Synthesis and characterization of a photocleavable collagen-like peptide†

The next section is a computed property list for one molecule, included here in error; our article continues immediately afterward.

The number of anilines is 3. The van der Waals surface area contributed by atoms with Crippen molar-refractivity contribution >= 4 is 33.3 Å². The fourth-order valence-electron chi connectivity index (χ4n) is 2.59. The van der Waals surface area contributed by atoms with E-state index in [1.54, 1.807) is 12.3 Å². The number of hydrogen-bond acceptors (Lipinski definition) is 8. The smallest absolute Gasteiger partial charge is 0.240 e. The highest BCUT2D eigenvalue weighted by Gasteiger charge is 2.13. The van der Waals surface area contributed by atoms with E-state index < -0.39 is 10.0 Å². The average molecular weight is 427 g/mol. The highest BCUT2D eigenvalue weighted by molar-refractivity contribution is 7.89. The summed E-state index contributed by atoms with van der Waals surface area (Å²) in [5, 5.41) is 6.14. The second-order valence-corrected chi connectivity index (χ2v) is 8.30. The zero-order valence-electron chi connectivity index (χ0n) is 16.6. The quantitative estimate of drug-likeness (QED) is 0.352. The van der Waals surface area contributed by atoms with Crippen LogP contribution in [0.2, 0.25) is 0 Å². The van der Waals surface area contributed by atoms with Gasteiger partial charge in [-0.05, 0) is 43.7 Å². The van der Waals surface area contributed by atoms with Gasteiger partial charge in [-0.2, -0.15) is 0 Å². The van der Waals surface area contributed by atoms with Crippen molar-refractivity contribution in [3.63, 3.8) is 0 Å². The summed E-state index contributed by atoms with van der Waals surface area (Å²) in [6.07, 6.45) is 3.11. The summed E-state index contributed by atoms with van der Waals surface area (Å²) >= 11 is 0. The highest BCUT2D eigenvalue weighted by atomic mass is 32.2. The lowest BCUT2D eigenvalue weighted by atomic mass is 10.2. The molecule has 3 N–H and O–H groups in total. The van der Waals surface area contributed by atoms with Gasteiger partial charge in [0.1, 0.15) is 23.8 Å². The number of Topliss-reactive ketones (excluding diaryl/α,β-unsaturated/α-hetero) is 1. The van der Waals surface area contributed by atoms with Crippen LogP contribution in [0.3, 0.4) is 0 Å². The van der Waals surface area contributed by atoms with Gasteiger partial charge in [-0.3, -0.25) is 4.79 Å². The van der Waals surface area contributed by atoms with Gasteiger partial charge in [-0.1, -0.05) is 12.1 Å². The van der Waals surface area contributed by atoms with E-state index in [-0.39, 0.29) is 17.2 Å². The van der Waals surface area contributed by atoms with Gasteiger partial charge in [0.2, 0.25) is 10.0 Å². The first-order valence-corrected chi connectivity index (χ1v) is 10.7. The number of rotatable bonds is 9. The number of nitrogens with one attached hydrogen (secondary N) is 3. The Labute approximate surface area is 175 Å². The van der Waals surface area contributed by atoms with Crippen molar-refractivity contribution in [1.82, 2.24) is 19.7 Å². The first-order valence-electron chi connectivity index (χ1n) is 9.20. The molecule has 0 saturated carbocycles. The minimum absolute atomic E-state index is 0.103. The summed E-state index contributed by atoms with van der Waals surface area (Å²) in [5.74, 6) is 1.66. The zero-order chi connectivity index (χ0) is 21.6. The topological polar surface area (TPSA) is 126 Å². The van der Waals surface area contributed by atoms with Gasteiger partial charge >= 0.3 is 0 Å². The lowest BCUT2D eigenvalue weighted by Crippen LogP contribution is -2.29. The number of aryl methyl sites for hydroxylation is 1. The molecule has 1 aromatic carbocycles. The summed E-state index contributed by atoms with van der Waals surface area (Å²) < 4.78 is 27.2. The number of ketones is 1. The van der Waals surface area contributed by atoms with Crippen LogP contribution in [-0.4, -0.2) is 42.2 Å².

A 34-amino acid long collagen-like peptide rich in proline, hydroxyproline, and glycine, and with four photoreactive N-acyl-7-nitroindoline units incorporated into the peptide backbone was synthesized by on-resin fragment condensation. Its circular dichroism supports a stable triple helix structure. The built-in photochemical function enables the decomposition of the peptide into small peptide fragments by illumination with UV light of 350 nm in aqueous solution. Illumination of a thin film of the peptide, or a thin film of a photoreactive amino acid model compound containing a 5-bromo-7-nitroindoline moiety, with femtosecond laser light at 710 nm allows for the creation of well-resolved micropatterns. The cytocompatibility of the peptide was demonstrated using human mesenchymal stem cells and mouse embryonic fibroblasts. Our data show that the full-length peptide is cytocompatible as it can support cell growth and maintain cell viability. In contrast, the small peptide fragments created by photolysis are somewhat cytotoxic and therefore less cytocompatible. These data suggest that biomimetic collagen-like photoreactive peptides could potentially be used for growing cells in 2D micropatterns based on patterns generated by photolysis prior to cell growth.